A Magical Kyoto Hanatouro Night

Kyoto Boken

One of the most magical and ethereal sights in Kyoto has returned for another year. Hanatouro (literally “flower light path”) started on March 12 in the Higashiyama district of Kyoto, and will run through to March 21. Meander the ancient back streets of Kyoto along lantern-lit paths in this (mostly) free event.

Lamps at Hanatouro
Photo by Musakoni used under CC

Each year in the cooler months, the Arashiyama and Higashiyama districts of Kyoto hold special night-time illumination events under the collective name of Hanatouro. Arashiyama’s Hanatouro was last held in December. This March, it’s Higashiyama’s turn. This area is already known for many World Heritage temples and charismatic, narrow streets that have maintained their traditional styles. These streets are lit up with (eco-friendly!) lanterns, and many temples and shrines themselves are illuminated in the evenings. Round this out with numerous light and art installations, along with many artistic performances, and you have a magical evening in already atmospheric Kyoto.

A closeup of lanterns at Hanatouro
Photo by Yousuke used under CC

The Lanterns

Small ground lanterns are the key feature of this event (and its namesake). When lined up along the narrow paved streets, they create a beautiful ambiance that makes for a perfect romantic scroll. Some 2500 lanterns line over five kilometres of Higashiyama’s streets, starting from Aokusu Park north of Shoren-in, tracing a route down to Chawan-zaka, the shopping street that leads to Kiyomizu-dera. The lanterns are lit using LED bulbs, making the event environmentally friendly.

In Maruyama Park, behind Yasaka Shrine, more traditional bamboo lanterns will line a stream. The sight has been described as “other-worldly”. The park also features giant lanterns—each four metres high—from the nearby Awata Shrine. These lanterns are usually used as part of the Awata Shrine festival each autumn.

Walking through the streets and the park is free.

The Installations

Light installations and the traditional flower-arrangement art of ikebana also feature during Hanatouro. Students from various art universities in Kyoto have created light installations that are dotted along the lantern paths. These are accompanied by large ikebana displays, both traditional and contemporary.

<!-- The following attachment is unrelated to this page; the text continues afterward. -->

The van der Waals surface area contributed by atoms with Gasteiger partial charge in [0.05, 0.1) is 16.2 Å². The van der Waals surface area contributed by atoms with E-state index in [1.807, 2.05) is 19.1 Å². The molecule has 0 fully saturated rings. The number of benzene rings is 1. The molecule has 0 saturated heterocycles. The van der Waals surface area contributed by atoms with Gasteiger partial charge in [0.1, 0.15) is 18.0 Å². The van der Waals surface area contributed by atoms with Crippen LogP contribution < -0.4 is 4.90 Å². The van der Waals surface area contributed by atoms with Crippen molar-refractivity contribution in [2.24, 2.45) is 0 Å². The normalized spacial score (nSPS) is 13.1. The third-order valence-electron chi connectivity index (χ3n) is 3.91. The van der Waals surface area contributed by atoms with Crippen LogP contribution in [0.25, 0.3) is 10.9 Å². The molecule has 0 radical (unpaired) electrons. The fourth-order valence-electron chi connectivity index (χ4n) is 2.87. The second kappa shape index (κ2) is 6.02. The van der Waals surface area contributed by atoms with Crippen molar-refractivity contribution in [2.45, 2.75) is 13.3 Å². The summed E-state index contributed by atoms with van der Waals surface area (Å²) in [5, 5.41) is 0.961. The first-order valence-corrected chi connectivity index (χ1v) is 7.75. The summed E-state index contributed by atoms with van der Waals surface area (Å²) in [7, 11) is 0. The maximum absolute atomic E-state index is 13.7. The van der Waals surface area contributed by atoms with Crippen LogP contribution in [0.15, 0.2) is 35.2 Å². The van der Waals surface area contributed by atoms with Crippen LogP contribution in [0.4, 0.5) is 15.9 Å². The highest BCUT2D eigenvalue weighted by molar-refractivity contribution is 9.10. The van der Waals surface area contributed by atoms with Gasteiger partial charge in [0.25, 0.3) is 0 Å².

You can also contribute to the light installations, by drawing a lantern design on special paper, which can then be displayed to the public. This activity is limited to the first 100 people to take part each night, at a cost of 500 yen. If you don’t want to draw an entire lantern, you can just write a wish on a flower-shaped seal, which is then attached to large lanterns (like tying your Tanabata wish to a bamboo tree).

A temple gate illuinated during Hanatouro
Photo by Yousuke used under CC

The Illuminations

It’s not just the streets of Higashiyama that get the light treatment. Many temples and shrines will also be lit up to show off their architectural designs and give a sense of power. Unlike the rest of Hanatouro, though, a small fee is charged for entrance to these shrines and temples. That includes the normally free Yasaka Shrine. But many of the lit-up buildings, like Yasaka Pagoda, and the main gate of Kiyomizu-dera, can be seen without entering the grounds.

Many of the temples and shrines offer additional exhibitions, or special openings, along with the illuminations. For example, Yasaka Shrine will have a dance performance by maiko, apprentice geisha, on weekends.

The temples and shrines that are lit up this Hanatouro are:

  • Shoren-in (800 yen)
  • Chion-in (500 yen)
  • Yasaka Shrine (500 yen)
  • Entoku-in (500 yen)
  • Kodai-ji (600 yen)
  • Hokan-ji, including Yasaka pagoda (400 yen)
  • Kiyomizu-dera (400 yen)

The Performances

Along with the maiko dance at Yasaka Shrine, Hanatouro features some other traditional parades and performances. The most unique of these is the Fox Wedding Procession, which traditionally is considered a sign of good fortune. Wish the bride well as she rolls past in a rickshaw.

Local children also uphold old traditions in Hanatouro, by walking along the lantern paths while striking wooden clappers, reminding us all to beware of fire.

A lantern
Photo by Yousuke used under CC

Kyoto Higashiyama’s Hanatouro illuminations run every night, in any weather, between March 12 and March 21. Lights turn on at 6:00 p.m. and end at 9:30 p.m. An official website has more information about the event in English, including detailed maps, times, and costs.

The event attracts big crowds every year, especially on weekends, but the beauty of the lanterns in the old streets will cast Kyoto in a new light, and is not to be missed.

Location Map:

Name: Kyoto Higashiyama Hanatouro
Pricing info: Free to wander around | Some temples and shrines charge admission
Location(s): Kyoto,
Access: Higashiyama Station on the Kyoto City Subway Tozai Line | Kawaramachi Station on the Hankyu Kyoto Line| Gion-Shijo Station on the Keihan Line
Web: http://www.hanatouro.jp/e/higashiyama/index.html
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